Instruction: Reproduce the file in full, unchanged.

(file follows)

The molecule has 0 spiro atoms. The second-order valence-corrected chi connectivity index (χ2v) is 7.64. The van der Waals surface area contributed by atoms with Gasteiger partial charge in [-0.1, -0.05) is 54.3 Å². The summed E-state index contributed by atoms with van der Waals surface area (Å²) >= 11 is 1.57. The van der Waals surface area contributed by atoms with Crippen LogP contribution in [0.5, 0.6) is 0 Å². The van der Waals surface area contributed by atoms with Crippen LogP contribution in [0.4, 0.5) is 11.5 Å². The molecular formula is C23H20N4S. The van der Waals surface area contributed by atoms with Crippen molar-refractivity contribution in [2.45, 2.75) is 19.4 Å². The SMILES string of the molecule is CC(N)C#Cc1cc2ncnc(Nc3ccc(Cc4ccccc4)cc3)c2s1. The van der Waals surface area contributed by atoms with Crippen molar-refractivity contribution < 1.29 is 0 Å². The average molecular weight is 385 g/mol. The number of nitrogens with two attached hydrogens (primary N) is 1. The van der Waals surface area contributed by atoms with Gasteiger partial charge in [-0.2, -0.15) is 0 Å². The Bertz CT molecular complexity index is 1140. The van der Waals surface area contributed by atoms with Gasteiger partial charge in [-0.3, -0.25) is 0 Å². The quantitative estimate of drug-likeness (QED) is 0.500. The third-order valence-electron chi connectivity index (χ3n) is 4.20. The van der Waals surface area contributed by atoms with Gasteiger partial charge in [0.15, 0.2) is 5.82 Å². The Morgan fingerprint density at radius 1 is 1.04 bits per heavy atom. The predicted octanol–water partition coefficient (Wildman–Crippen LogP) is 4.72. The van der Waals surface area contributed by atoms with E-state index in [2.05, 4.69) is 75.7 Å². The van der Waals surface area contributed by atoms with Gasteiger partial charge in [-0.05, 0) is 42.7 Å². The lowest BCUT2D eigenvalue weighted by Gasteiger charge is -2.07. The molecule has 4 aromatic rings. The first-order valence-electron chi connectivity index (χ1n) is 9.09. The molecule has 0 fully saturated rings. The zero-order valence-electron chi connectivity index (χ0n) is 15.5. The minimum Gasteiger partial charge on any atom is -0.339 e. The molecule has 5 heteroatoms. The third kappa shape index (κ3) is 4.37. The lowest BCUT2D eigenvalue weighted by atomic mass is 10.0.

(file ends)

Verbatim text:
The molecule has 0 spiro atoms. The second-order valence-corrected chi connectivity index (χ2v) is 7.64. The van der Waals surface area contributed by atoms with Gasteiger partial charge in [-0.1, -0.05) is 54.3 Å². The summed E-state index contributed by atoms with van der Waals surface area (Å²) >= 11 is 1.57. The van der Waals surface area contributed by atoms with Crippen LogP contribution in [0.5, 0.6) is 0 Å². The van der Waals surface area contributed by atoms with Crippen LogP contribution in [0.4, 0.5) is 11.5 Å². The molecular formula is C23H20N4S. The van der Waals surface area contributed by atoms with Crippen molar-refractivity contribution in [2.45, 2.75) is 19.4 Å². The SMILES string of the molecule is CC(N)C#Cc1cc2ncnc(Nc3ccc(Cc4ccccc4)cc3)c2s1. The van der Waals surface area contributed by atoms with Crippen molar-refractivity contribution < 1.29 is 0 Å². The average molecular weight is 385 g/mol. The number of nitrogens with two attached hydrogens (primary N) is 1. The van der Waals surface area contributed by atoms with Gasteiger partial charge in [-0.2, -0.15) is 0 Å². The Bertz CT molecular complexity index is 1140. The van der Waals surface area contributed by atoms with Gasteiger partial charge in [-0.3, -0.25) is 0 Å². The quantitative estimate of drug-likeness (QED) is 0.500. The third-order valence-electron chi connectivity index (χ3n) is 4.20. The van der Waals surface area contributed by atoms with Gasteiger partial charge in [0.15, 0.2) is 5.82 Å². The Morgan fingerprint density at radius 1 is 1.04 bits per heavy atom. The predicted octanol–water partition coefficient (Wildman–Crippen LogP) is 4.72. The van der Waals surface area contributed by atoms with E-state index in [2.05, 4.69) is 75.7 Å². The van der Waals surface area contributed by atoms with Gasteiger partial charge in [-0.05, 0) is 42.7 Å². The lowest BCUT2D eigenvalue weighted by Gasteiger charge is -2.07. The molecule has 4 aromatic rings. The first-order valence-electron chi connectivity index (χ1n) is 9.09. The molecule has 0 fully saturated rings. The zero-order valence-electron chi connectivity index (χ0n) is 15.5. The minimum Gasteiger partial charge on any atom is -0.339 e. The molecule has 5 heteroatoms. The third kappa shape index (κ3) is 4.37. The lowest BCUT2D eigenvalue weighted by atomic mass is 10.0.